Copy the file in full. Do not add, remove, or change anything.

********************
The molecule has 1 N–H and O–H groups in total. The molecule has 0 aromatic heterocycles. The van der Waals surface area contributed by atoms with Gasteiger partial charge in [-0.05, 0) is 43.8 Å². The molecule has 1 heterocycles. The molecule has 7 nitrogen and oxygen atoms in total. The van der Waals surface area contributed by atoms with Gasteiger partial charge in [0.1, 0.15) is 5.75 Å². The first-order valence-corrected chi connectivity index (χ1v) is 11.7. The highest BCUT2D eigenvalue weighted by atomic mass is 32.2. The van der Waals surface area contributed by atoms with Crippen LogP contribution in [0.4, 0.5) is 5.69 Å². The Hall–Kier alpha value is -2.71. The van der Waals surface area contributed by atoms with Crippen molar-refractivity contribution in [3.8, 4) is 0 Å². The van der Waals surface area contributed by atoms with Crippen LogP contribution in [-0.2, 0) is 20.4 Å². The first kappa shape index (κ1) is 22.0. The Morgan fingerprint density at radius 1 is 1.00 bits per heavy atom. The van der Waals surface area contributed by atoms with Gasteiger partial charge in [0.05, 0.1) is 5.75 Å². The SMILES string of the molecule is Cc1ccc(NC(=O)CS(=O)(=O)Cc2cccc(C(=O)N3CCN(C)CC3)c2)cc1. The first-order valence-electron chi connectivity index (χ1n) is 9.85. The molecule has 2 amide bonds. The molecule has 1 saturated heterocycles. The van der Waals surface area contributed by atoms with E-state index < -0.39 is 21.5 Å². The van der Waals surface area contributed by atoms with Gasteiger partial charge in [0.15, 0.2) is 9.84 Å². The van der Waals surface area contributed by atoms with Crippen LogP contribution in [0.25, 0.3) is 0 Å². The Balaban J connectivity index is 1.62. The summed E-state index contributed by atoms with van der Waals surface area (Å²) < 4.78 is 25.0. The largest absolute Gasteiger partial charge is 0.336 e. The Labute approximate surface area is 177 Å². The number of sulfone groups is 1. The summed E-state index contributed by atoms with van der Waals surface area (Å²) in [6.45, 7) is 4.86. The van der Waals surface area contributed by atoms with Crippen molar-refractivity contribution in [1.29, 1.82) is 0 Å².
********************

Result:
The molecule has 1 N–H and O–H groups in total. The molecule has 0 aromatic heterocycles. The van der Waals surface area contributed by atoms with Gasteiger partial charge in [-0.05, 0) is 43.8 Å². The molecule has 1 heterocycles. The molecule has 7 nitrogen and oxygen atoms in total. The van der Waals surface area contributed by atoms with Gasteiger partial charge in [0.1, 0.15) is 5.75 Å². The first-order valence-corrected chi connectivity index (χ1v) is 11.7. The highest BCUT2D eigenvalue weighted by atomic mass is 32.2. The van der Waals surface area contributed by atoms with Crippen LogP contribution in [0.4, 0.5) is 5.69 Å². The Hall–Kier alpha value is -2.71. The van der Waals surface area contributed by atoms with Crippen molar-refractivity contribution in [3.8, 4) is 0 Å². The van der Waals surface area contributed by atoms with Crippen LogP contribution in [-0.2, 0) is 20.4 Å². The first kappa shape index (κ1) is 22.0. The Morgan fingerprint density at radius 1 is 1.00 bits per heavy atom. The van der Waals surface area contributed by atoms with Gasteiger partial charge in [0.05, 0.1) is 5.75 Å². The SMILES string of the molecule is Cc1ccc(NC(=O)CS(=O)(=O)Cc2cccc(C(=O)N3CCN(C)CC3)c2)cc1. The first-order valence-electron chi connectivity index (χ1n) is 9.85. The molecule has 2 amide bonds. The molecule has 1 saturated heterocycles. The van der Waals surface area contributed by atoms with E-state index < -0.39 is 21.5 Å². The van der Waals surface area contributed by atoms with Gasteiger partial charge in [0.15, 0.2) is 9.84 Å². The van der Waals surface area contributed by atoms with Crippen LogP contribution in [0.25, 0.3) is 0 Å². The Balaban J connectivity index is 1.62. The summed E-state index contributed by atoms with van der Waals surface area (Å²) < 4.78 is 25.0. The largest absolute Gasteiger partial charge is 0.336 e. The Labute approximate surface area is 177 Å². The number of sulfone groups is 1. The summed E-state index contributed by atoms with van der Waals surface area (Å²) in [6.45, 7) is 4.86. The van der Waals surface area contributed by atoms with Crippen molar-refractivity contribution in [1.29, 1.82) is 0 Å².